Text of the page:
Sep 292015

It is with sadness to note the recent passing of Chris Wilson. Our deepest sympathy to family and friends and while he will be greatly missed, he will forever be fondly remembered. Below are tributes from Ken Bond and Michael O’Donnell.

I first got to know Chris Wilson when he was based in Co. Tipperary, and recording the Lepidoptera of Cappamurra Bog. Over the following years we exchanged many emails about moth identification, and I soon realised how wide his knowledge of wildlife ranged. When he later moved to live close to The Raven, Co. Wexford, he set up a weather station there, and we were then able to share our interest in meteorology too; this included the phenomenal rainfall in August 1997 that happened to peak around The Raven. I was able to visit Chris and Anne at their home in Ballinamorragh the previous month, providing an opportunity to trap moths there and to have a guided tour from Chris of The Raven. I still well remember this occasion, both because of his knowledge of the area, and the impression made on me by the diverse fauna of the area. I regret that I was unable to make an intended return visit. How perceptive of significant details he was is shown be the fact that Chris was probably the first person to mention to me that he noticed a decline in the Wall Brown butterfly and to comment on unusual features he noticed locally in what was then simply known as the “Wood White”. His reports on the fascinating journey to Antarctica showed another facet of his wide interests. He achieved a remarkable amount in the field of Irish natural history, and he will be sorely missed.

Ken Bond.

Chris moved to Co. Wexford in 1991 when he got the position of Warden at the Wexford Wildfowl Reserve where he remained for 16 years before taking early retirement to focus on his travels and set up his own environmental consultancy. His travels brought him to every continent but particularly to Antarctica where he lectured on cruise ships about the exploration and wildlife of that continent. Always active, he was involved in numerous projects including butterfly, bumblebee, bird, hedgerow and cetacean surveys. He was an active bird-ringer and was warden of the tern colony at Lady’s Island Lake for a number of years. He was instrumental in setting up the Wexford Naturalists’ Field Club in 2004 and enthusiastically promoted the wildlife of Wexford at every opportunity. Always approachable and always happy to share his knowledge, he led numerous field-trips and regularly gave lectures for WNFC. In recent years his enthusiasm for moths was rekindled. Knowing the importance of getting the identification correct so that the record could stand up to scrutiny, Chris was never afraid to ask for help if he was unsure of something. He was always delighted to see a new species, even if it was a common species that he had never seen before. In 2009 he co-authored the WNFC publication The Lepidoptera of County Wexford and also co-authored The Odonata of County Wexford in 2015. He was actively working on the next WNFC publication on the Shieldbugs and Ladybirds of County Wexford. Knowing that he did not have much time left, he wanted to make sure that all his records were up to date and had been submitted to the relevant recorders. MothsIreland received his final batch of records only two weeks before his death. A thorough professional in everything he did and an absolute gentleman, Chris will be deeply missed throughout the recording community.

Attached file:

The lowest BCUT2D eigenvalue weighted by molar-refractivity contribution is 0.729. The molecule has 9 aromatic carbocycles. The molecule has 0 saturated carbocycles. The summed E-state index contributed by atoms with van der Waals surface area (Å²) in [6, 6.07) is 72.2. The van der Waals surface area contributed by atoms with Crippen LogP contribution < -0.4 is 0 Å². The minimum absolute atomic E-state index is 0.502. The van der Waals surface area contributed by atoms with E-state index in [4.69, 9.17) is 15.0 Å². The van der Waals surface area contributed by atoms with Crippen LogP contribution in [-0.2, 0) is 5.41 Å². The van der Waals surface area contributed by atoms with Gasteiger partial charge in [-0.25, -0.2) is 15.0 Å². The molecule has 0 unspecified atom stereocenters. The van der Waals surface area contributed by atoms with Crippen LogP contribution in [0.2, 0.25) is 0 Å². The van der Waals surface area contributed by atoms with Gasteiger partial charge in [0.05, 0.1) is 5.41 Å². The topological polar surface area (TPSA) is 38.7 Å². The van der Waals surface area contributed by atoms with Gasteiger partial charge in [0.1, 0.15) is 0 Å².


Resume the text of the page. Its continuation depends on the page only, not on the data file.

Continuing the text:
Michael O’Donnell.

Other tributes

Irish Whale and Dolphin Group
South East Radio
Nature Glenelg Trust South Australia
Edward Wilson of the Antarctic

 Posted by at 20:43
Sep 132015

There is a new form for submitting records which is hopefully touch screen friendly for most of you. It’ll only take one or two records, so trap lists can continue to be entered in form that has been available.

What will hopefully work on touch screen is the auto complete for the species. Enter any part of name, English or scientific, or number old or new and the matching options will decrease as you type.

This has only been tested on my new android phone, so hopefully it’ll work on iphone or older android devices. On my phone the auto complete only works after selecting Desktop which is available by swiping to bottom of page. (see 1st picture)

While I was messing with this, I’ve changed the mobile theme and made the menu more concise by omitting parts of website which are not small friendly.


 Posted by at 20:16
Sep 092015

Lime Hawk-moth Mimas tiliae, Phibsborough Dublin Sept 2015 © Gavin Hoey 

Two eagle eyed girls spotted a large caterpillar which had fallen out of a Lime tree in Dublin.

This was identified as Lime Hawk-moth and photos were forwarded to MothsIreland for confirmation. The blue horn, the warts on the anal flap and the green head with white stripes are diagnostic. This is the 3rd Irish record. The 2 previous records were both adults and both also north Dublin City.

Lime Hawk-moth Mimas tiliae, Baldoyle Dublin, June 2015 ©Cian Merne

The first Irish record was in 2010 in Drumcondra. It was not known if it was of local origin or perhaps flew in from Britain where it is well established in southern England.

The case that it is resident became much stronger with the 2nd Irish re

cord of an adult that came to light earlier this year in Baldoyle. There’s no question about its residency now!

The species has been spreading northwards in England and so perhaps it will be seen away from north Dublin soon. It isn’t restricted to Lime. Birch and Alder regularly host the species and other tree species may be used as well.

Maybe you’ve seen either the caterpillar or adult, but didn’t know what it was or know of the significance? We’d like to hear about it.

 Posted by at 22:21
Aug 242015

Goat Moth Caterpillar with €2 coin, © Andrew Kelly


We are in the season for Goat Moth caterpillar sightings. The caterpillars are unmistakable, pink or dark pink on sides and reddish purple on top, about 100mm or 4 inches long and as thick as a finger. Have you seen one? If so, we’d like to know.